But we do need more, we’re going to need more energy for EVs. The authorities are aware of this. So, the Australian energy market commission published a paper in 2020, that dealt with this issue. And I’ll put a link in the show notes. They had a paper integrating electric vehicles into the power system. And its press release to the AMC says Australia needs a forward-thinking plan to get the energy system market ready for an electric vehicle future. Now, are we going to get that forward thinking plan? I don’t know. We’ve had a lot of problems in Australia getting an energy policy that makes sense; that sensible that everyone agrees on. I mean, we’ve had the climate wars, the big debates over climate change policy. This is going to be a big challenge. But look, people are aware of it. They know it’s an issue. There’s an issue with apartment buildings for sure. So, in that drive magazine article I mentioned, electric cars could have big impact on Australia’s energy supply. They quote this Mark Hartje, who’s CEO of charging installation company, Harman electric. His business regularly encountered developers who are unaware of the demands electric car charging good place on energy supply. One of the issues in this building we’re working on is the amount of power they have available. It sounds like a lot, but it’s running lifts, a lot in aircon, so the building doesn’t have the capacity to provide any more energy and we could burn the substation down. So, not good. 

So, he claimed the risks are high developers and body corporates were dealing with don’t really realize it’s an issue until we tell them. It will be like the pink bats cladding issue, once a couple of buildings go up in flames, they’ll do something. And then what he’s saying is that as a result, our chargers have automatic load management. So, if demand gets too high, like when all the air cons on the Chargers will throttle back, how we notify owners, we’re still not entirely sure about I think what he’s saying is that, yeah, basically what’ll happen is if there’s always EVs getting charged the system, there’s some intelligent system that is, an IT there that will just throttle, that turn the power down. So, it’ll shut down some of the EVS or the charging or shut down some air cons, or they’ll have to manage that it’ll cause all sorts of problems.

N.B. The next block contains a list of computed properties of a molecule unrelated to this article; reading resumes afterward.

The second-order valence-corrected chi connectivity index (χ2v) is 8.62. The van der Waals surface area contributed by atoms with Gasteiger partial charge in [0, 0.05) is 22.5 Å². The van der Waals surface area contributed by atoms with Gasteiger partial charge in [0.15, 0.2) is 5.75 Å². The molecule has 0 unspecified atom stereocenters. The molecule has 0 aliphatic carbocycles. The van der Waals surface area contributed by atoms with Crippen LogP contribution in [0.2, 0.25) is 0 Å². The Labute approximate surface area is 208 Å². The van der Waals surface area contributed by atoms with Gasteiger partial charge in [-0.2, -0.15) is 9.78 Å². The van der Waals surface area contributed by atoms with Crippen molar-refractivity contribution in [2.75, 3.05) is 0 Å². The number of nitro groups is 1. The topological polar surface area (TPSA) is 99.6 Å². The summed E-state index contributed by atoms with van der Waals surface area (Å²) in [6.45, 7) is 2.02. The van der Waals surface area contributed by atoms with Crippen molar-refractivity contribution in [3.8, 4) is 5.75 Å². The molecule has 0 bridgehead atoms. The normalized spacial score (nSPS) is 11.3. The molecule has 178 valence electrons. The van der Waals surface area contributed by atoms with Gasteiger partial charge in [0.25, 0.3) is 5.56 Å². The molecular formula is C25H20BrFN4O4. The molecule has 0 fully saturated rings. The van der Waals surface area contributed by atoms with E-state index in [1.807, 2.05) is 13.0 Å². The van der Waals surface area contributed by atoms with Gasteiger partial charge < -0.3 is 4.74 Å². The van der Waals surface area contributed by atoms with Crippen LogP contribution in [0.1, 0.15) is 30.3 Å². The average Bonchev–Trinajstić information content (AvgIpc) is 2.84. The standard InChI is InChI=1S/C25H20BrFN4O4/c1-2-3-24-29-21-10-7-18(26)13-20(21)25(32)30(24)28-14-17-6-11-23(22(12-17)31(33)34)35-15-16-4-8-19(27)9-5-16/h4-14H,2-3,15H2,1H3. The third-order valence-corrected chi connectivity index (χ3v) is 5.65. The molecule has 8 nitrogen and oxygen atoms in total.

Tim Hughes  55:55

And, of course, this is a problem that’s not currently there. So, it’s, like, you know, the general population, we’re not great at dealing with new problems, like we, you know, like things to get easier and better. So, it is, I mean, I can only feel that whatever these issues are, that they will get sorted out, you know, it seems to be that we’re on this path towards electric vehicles. And, you know, we’re moving fairly quickly in that way, even though those percentages that you talked about are really very small. Well, percentages of how many electric vehicles we have actually have here. It’s not a lot. So, like, we’re massively predominantly having fuel driven cars. But the changes that we’ll need to make, I mean, of course, all of this stuff doesn’t happen with everything in place, you know, like it evolves and the challenges get met along the way. So, clearly, there are some big challenges here. And I’ve got no doubt that they’ll get met, which will be really interesting to sort of, see, because there will be some challenges, as we’ve outlined, with getting these EVs powered for everybody.

Gene Tunny  57:04

Yeah, and bringing them down. So, they’re cost effective, and people can purchase them. One of the challenges, or one of the reasons that they’re so expensive, is that these companies are making the EVs are trying to recover all of the R&D that they’ve spent developing the EV.

Tim Hughes  57:22

The last two years have been felt, of course, with supply of any new vehicles. That is still getting caught up with that.

Gene Tunny  57:30

Title mess, supply chain problem;

Tim Hughes  57:33

It will be really interesting to see how this changes and just want to briefly mention on that, like, we’re talking about the infrastructure changing. And the amount of fuel stations that there are here at some point, those fuel stations just become charging stations, then that infrastructure doesn’t necessarily change too much, but they’re just going to be selling, because they’ll have to sell it at that point to recharge, you’re not going to get free electricity to charge your EV as an ongoing basis. I think that’s just a bit of a perk to get people. Right. So, Tesla are doing it’ll happen at some point. That’s not going to continue.